Last week we celebrated Imbolc, the beginning of the Celtic spring. Up until twelve years ago we would have a big party to celebrate the earth's rebirth. Christmas by now was a distant memory and plans for the garden would start heating up. My daughter Piper's birth on February 10 twelve years ago gave us even more of a reason to celebrate. And isn't she glad we didn't call her Imbolc?
In fact, we no longer need to celebrate Imbolc or St Brigid's Day (as it is also known) or even Groundhog's Day because our daughter's birthday party is now the focus for much celebration. But I can't help putting pictures of my garden here to remind me of the beginning of spring and gardens to come. Happy Spring everyone!
To get you in the mood I highly recommend Cultivating Delight: A Natural History of My Garden by Diane Ackerman. The following is her invocation for spring:
I want time to pool, not race, but tonight I’m madly impatient for the growing season to begin, and the garden, which is a different Eden for every gardener, to reinvent itself as a renewable paradise, if not a permanent one. I don’t.
believe in garden gods, but I do believe in the power of invocation to stir the
Garden of growth, garden of green blood,
garden where dappled light and water mix in the trees,
crow garden, beetle garden, garden of dreams, garden on
the oasis of a life-drenched planet, garden where desire finds form, garden of
floral architecture and speckled fawns,
garden where wonder is incised on a
pebble millions of years old, garden visibly and invisibly teeming, garden of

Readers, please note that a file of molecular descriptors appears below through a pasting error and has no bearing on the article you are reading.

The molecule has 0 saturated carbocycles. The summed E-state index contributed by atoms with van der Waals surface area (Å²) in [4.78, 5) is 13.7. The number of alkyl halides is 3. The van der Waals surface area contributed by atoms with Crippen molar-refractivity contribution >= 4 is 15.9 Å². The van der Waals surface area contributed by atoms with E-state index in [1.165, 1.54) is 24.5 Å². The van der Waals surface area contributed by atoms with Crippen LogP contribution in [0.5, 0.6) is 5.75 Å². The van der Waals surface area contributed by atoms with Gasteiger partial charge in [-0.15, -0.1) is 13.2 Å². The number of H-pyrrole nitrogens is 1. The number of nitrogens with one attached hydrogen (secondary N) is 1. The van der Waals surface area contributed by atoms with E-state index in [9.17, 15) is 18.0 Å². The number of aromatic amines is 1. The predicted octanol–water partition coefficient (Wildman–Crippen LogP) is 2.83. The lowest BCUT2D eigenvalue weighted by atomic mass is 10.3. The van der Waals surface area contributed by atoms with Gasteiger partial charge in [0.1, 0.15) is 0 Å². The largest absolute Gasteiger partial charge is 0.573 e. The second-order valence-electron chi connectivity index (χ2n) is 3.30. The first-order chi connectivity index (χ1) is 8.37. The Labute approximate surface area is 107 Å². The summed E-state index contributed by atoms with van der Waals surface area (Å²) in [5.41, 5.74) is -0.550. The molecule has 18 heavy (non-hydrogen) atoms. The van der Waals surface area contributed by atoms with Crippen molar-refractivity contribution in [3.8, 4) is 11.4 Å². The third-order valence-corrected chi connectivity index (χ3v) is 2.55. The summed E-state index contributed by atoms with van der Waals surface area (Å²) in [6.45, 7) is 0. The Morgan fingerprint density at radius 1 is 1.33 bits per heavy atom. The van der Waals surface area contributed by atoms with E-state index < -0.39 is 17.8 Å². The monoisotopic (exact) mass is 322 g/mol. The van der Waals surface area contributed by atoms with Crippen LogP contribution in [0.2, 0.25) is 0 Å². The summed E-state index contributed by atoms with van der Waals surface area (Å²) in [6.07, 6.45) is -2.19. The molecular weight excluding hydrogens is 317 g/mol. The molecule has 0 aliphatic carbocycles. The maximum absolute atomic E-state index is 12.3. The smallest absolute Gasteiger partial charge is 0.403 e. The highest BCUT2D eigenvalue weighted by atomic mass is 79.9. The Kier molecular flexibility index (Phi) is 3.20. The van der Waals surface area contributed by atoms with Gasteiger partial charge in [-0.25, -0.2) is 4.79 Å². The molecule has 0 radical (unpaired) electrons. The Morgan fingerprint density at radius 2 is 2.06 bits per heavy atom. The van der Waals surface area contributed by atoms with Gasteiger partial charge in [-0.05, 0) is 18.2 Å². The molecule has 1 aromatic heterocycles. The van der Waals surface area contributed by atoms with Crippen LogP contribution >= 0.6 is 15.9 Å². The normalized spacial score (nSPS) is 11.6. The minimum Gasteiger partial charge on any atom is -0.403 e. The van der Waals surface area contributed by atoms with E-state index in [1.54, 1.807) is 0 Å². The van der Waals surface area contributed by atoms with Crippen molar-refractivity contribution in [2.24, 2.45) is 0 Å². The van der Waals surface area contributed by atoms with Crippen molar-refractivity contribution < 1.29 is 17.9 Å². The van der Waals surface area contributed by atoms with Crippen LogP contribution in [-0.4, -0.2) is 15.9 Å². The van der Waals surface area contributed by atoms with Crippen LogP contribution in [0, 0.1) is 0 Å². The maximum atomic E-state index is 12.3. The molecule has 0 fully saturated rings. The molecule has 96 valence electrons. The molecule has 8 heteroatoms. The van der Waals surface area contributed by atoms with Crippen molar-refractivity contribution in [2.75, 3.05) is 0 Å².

beds and seed parlors, garden of dew and overdue, garden where we plight our
troth and ply our trade, garden that tilts the mind into the sacred, fleeting
garden, memorial garden, garden abuzz and atwitter, garden where toxins and
tonics both thrive, pool garden, cloud garden, garden that’s an urn for the
soul, garden of roll calls and lists where life tests different recipes, garden
where rain falls like manna, garden whose perennial borders are infinite, garden
whose customs and taboos make mischief in the mind, garden of snow, mind garden
garden of quartz crystal and siren light.
Moss has laid down a welcome mat, and red-capped fungi are mustering like
British soldiers in a rum confusion of sun and ice.
Spring is unlatching its heavy doors, rousting old
dusty hibernators from their sleep, and beginning a quiet fumbling with buttons,
knots and nubbins, and the bolting ribbons of time, light, and gore.
As I walk down to the mailbox, enveloped in mist, birds snitch on twitchy feet in the
aspens, morning ghosts between the houses, and the air tastes green at last.”